Green Resources

WVPE is your gateway to green and sustainable resources in Michiana.

Explore Green Links compiled by WVPE

Discover Green Businesses & Organizations with the Michiana Green Pages

According to new research, plants can actually hear the sounds of insects chewing. A University of Missouri study is the first work to report that plants can recognize the sound of a predator through the vibrations of their leaves. To learn more, Robert Siegel speaks with Heidi Appel, senior research scientist in the Bond Life Sciences Center at the University of Missouri.

Transcript

LINDA WERTHEIMER, HOST:

You're listening to WEEKEND EDITION from NPR News. A study published in the journal "Nature Climate Change" says, the population of Emperor penguins in Antarctica is in danger. Hal Caswell is a scientist emeritus at the Woods Hole Oceanographic Institution. He co-authored the report. And he joins us from Amsterdam. Welcome.

HAL CASWELL: Thank you.

WERTHEIMER: You've been studying the Emperor penguin population in Antarctica. What's happening to them?

"I'm sitting next to a swimming pool and somebody dives in," says the great physicist Richard Feynman in a conversation recorded in 1983. Other people jump in as well.

It's 9 a.m. and the Mekong River at this hour is still peaceful: just a few fishermen casting nets into a large pool below the area called Si Phan Don, or "4,000 islands."

It's a popular tourist destination in Laos, where Southeast Asia's most storied river splits into nearly a dozen channels before coming together again below the islands of Si Phan Don, for the journey to Cambodia, Vietnam and the South China Sea. Cambodia is on my left, Laos to the right.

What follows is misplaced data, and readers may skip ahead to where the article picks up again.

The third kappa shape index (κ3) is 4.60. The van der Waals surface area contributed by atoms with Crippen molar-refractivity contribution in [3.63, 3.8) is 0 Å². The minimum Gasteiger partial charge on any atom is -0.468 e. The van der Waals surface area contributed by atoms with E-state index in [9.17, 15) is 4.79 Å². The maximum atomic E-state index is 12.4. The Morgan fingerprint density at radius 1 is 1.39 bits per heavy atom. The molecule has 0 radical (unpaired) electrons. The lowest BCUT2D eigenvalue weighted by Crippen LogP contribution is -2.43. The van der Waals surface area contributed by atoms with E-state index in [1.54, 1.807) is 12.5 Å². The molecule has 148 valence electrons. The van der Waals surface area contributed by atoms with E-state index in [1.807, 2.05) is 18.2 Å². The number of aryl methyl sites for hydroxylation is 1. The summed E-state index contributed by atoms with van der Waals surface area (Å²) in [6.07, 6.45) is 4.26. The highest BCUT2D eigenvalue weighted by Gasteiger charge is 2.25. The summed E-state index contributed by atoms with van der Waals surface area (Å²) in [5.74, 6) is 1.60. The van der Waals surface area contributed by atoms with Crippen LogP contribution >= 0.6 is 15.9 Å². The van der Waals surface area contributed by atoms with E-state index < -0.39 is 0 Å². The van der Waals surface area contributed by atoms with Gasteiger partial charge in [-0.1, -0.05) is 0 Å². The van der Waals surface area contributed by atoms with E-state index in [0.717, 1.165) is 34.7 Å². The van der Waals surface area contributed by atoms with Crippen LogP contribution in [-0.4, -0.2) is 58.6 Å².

Suddenly, my guide points and says, "There!"

StateImpact Oklahoma's Joe Wertz reports on a new study that links a "swarm" of earthquakes to four specific, high-volume oil and gas industry disposal wells. It's one of several reports that show oil and gas activity could be causing a rise in earthquake activity.

In southwest Florida, county officials are fighting the state over a new oil drilling process that's known by many different names: acidification, acidizing, acid stimulation and acid fracking.

Collier County has charged that state regulators have been lax in their oversight of the drilling, jeopardizing public health and the environment.

Fabien Cousteau and a crew of scientists and explorers have spent the past 31 days underwater in the Aquarius Reef Base off the coast of Florida. David Greene talks to Cousteau about the experience.

NASA is preparing to launch a new satellite to observe carbon dioxide from space. The satellite could revolutionize our understanding of where this greenhouse gas comes from and where it goes.

Transcript

RENEE MONTAGNE, HOST:

Government officials, scientists and business leaders from more than 80 countries are gathering at the State Department today and tomorrow. They're there to figure out ways to protect the world's oceans and commercial fisheries. Secretary of State John Kerry says this is an issue he's been working on for a long time, as NPR's Michele Kelemen reports.

MICHELE KELEMEN, BYLINE: When Secretary Kerry talks about his hopes for this conference he reaches back deep into his childhood in Massachusetts.

Pages